Make it Work: What Web Pros Can Learn from Tim Gunn

My heart skipped several beats when I saw this feature about the return of Project Runway this summer (squee!). What am I looking forward to most? Not the crazy challenges. Not the inflated designer egos. Not even the snarky trifecta of judges Klum, Kors, and Garcia. No, I am most excited about the return of the ever-impeccable, always-insightful Tim Gunn, who serves as a mentor for the designers. Each season, he helps designers channel their creativity with gentle but constructive critiques. In fact, I think we web professionals can learn a few lessons from the words and wit of La Gunn.

1. Gather ‘Round
Each episode, Tim Gunn asks the designers to “Gather ‘Round” as he reveals something crucial (and usually unexpected) about their design challenge. If you’re working on an interactive project, follow Tim’s lead and frequently have your team “gather round” and discuss the status of the project. Too often, interactive teams work in isolated silos—the designers don’t know what the developers are up to; the marketers don’t consult with the content producers, etc. Periodic, cross-departmental check-ins can help keep up a project’s momentum and enhance the final result.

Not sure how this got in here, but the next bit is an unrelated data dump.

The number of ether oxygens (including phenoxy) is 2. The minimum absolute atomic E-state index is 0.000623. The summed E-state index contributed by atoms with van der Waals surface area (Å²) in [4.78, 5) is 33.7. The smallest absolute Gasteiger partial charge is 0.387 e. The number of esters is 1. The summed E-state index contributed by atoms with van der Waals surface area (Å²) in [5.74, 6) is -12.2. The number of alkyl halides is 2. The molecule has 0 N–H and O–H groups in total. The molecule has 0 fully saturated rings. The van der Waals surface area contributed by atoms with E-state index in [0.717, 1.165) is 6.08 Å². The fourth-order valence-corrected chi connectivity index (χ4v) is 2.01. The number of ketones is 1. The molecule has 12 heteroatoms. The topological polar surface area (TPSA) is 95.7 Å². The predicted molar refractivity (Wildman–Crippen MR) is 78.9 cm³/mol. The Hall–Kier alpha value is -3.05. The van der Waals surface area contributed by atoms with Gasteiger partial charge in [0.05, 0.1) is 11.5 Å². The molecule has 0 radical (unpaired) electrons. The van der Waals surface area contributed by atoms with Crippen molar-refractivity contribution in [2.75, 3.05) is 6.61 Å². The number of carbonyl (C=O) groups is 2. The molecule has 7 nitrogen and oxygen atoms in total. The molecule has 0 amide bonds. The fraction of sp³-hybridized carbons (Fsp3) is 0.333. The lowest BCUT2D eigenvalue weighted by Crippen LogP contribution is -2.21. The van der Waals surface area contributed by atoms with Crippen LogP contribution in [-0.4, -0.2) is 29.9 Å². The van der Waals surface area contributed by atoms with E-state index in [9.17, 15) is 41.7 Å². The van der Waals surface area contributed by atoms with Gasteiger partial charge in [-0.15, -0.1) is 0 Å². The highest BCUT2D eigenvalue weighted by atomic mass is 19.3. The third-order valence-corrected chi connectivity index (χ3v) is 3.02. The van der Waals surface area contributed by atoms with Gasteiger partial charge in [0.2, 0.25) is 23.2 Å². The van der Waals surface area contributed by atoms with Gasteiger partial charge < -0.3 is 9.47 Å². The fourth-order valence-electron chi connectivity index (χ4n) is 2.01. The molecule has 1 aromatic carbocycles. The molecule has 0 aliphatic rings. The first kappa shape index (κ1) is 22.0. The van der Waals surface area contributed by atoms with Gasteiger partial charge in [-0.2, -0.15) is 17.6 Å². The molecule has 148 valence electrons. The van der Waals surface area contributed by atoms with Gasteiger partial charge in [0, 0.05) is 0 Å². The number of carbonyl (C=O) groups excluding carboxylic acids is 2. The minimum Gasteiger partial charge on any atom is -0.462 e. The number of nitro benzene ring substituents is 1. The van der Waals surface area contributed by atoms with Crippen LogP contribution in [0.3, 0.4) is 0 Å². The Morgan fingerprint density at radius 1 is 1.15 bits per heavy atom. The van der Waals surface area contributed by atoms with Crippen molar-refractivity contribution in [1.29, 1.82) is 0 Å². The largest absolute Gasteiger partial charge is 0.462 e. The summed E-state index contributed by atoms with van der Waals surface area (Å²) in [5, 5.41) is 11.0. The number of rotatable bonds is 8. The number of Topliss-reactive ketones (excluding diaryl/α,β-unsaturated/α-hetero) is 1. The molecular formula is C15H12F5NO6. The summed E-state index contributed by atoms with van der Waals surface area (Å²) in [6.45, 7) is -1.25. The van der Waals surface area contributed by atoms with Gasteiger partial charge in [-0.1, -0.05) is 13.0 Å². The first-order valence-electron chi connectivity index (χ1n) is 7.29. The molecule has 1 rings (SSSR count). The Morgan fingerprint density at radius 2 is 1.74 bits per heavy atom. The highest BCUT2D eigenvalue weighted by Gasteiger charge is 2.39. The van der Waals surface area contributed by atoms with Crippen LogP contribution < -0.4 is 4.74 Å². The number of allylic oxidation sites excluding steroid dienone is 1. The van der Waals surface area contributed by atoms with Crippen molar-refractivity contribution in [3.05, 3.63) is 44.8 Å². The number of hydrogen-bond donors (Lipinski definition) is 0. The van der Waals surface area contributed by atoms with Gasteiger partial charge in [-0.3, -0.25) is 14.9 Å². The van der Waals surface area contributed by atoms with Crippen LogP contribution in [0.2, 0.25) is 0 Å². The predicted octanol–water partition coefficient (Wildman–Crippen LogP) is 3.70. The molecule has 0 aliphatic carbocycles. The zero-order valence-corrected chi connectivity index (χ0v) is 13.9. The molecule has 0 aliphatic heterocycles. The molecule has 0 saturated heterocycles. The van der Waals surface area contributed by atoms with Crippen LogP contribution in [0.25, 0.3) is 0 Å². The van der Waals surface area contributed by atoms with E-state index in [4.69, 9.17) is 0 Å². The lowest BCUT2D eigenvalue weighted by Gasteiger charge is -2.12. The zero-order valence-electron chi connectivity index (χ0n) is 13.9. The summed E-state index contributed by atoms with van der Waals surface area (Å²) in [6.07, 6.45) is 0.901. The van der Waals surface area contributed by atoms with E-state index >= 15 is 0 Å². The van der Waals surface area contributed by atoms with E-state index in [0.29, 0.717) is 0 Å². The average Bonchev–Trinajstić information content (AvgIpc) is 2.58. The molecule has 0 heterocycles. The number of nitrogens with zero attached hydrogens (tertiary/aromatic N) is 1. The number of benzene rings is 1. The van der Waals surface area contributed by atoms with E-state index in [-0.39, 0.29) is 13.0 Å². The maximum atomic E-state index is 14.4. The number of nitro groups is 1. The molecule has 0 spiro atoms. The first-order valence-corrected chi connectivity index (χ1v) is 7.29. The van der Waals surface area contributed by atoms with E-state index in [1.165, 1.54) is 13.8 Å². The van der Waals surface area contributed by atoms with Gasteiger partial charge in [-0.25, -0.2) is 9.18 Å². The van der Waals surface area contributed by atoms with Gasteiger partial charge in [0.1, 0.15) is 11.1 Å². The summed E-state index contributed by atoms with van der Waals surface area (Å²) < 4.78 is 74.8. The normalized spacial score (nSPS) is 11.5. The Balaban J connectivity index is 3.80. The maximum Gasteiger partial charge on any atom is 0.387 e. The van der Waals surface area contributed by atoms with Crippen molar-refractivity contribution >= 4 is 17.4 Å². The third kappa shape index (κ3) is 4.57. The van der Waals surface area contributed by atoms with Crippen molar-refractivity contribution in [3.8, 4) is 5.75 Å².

2. Make it Work
This is Tim’s most famous catch-phrase, usually deployed when a designer is at a sink-or-swim point during a challenge. The clock is ticking, the design’s not clicking, and there’s nothing to do but forge ahead. Who in the web industry hasn’t faced a make-it-work moment? Sometimes you just stay focused and forge ahead. Sometimes you step back, breathe deep, and start from scratch. The interesting thing is that these challenging moments frequently yield quite innovative results.

3. It’s a Matter of Taste
With this oft-repeated phrase, Tim reminds the Project Runway designers that fashion is subjective. One woman’s Fabulous is another’s Faux-pas. In the end, it’s your client’s opinion that matters. That, of course, holds true for web professionals as well. No matter how florid your copy, no matter how flashy your design, no matter how elegant your code—you need to suit your client’s taste. Otherwise, get ready for an “auf wiedersehen.”

What can you add to the wisdom of the Gunn?

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